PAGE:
Iran's economy is marked by statist policies, an inefficient state sector, and reliance on oil, a major source of government revenues. Price controls, subsidies, and other distortions weigh down the economy, undermining the potential for private-sector-led growth. Private sector activity is typically limited to small-scale workshops, farming, some manufacturing, and services. Significant informal market activity flourishes and corruption is widespread. New fiscal and monetary constraints on Tehran, following the expansion of international sanctions in 2012 against Iran's Central Bank and oil exports, significantly reduced Iran's oil revenue, forced government spending cuts, and fueled a 60% currency depreciation. Economic growth turned negative in 2012 and 2013, for the first time in two decades. Iran continues to suffer from double-digit unemployment and underemployment. Lack of job opportunities has convinced many educated Iranian youth to seek jobs overseas, resulting in a significant "brain drain." However, the election of President Hasan RUHANI in June 2013 brought about widespread expectations of economic improvements and greater international engagement among the Iranian public, and early in Ruhani's term the country saw a strengthened national currency and a historic boost to market values at the Tehran Stock Exchange.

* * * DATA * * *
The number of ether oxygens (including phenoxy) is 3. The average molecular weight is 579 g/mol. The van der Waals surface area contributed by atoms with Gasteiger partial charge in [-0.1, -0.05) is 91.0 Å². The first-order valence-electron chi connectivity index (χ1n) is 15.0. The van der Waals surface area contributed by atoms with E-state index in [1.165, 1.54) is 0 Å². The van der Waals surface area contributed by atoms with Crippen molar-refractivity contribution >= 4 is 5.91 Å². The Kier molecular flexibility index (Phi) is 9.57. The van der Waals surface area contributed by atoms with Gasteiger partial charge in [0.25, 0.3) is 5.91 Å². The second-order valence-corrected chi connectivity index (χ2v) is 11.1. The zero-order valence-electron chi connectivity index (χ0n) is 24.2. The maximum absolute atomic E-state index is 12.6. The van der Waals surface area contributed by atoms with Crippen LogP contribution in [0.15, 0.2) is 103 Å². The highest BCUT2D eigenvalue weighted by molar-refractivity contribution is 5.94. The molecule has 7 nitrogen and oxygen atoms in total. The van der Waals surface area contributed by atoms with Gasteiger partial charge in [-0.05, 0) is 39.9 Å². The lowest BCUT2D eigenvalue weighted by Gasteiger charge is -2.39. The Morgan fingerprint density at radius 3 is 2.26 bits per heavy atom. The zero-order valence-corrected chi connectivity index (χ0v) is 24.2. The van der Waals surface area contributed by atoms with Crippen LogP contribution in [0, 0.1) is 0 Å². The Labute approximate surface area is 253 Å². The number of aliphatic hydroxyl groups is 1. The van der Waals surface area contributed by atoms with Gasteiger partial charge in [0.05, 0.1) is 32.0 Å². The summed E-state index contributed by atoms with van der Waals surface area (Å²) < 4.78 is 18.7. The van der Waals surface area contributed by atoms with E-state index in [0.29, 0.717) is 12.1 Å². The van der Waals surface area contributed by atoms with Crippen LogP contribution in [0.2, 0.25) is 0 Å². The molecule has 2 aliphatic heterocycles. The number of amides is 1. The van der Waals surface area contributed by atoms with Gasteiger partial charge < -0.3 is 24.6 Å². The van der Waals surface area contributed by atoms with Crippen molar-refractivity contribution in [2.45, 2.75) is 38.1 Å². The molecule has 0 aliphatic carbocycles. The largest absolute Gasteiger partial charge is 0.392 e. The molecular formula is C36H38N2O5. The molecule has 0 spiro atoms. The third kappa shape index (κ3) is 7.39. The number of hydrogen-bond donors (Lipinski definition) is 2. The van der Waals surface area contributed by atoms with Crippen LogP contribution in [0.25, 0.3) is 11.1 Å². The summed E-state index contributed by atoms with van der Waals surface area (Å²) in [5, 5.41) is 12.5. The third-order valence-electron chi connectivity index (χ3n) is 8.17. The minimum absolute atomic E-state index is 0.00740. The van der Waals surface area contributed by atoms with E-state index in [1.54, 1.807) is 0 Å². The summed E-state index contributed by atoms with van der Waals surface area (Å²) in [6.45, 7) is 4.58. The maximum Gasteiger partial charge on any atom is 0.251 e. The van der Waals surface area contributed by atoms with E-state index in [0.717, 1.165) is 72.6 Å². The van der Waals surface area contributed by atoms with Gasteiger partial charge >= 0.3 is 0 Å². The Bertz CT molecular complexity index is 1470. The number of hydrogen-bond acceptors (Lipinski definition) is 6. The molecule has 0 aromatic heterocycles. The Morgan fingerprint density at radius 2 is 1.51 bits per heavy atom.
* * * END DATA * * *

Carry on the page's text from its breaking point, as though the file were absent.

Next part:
Petroleum, Petrochemicals, Fertilizers, Caustic Soda, Textiles, Cement And Other Construction Materials, Food Processing (Particularly Sugar Refining And Vegetable Oil Production), Ferrous And Non-Ferrous Metal Fabrication, Armaments
Wheat, Rice, Other Grains, Sugar Beets, Sugarcane, Fruits, Nuts, Cotton; Dairy Products, Wool; Caviar
CIA, The World factbook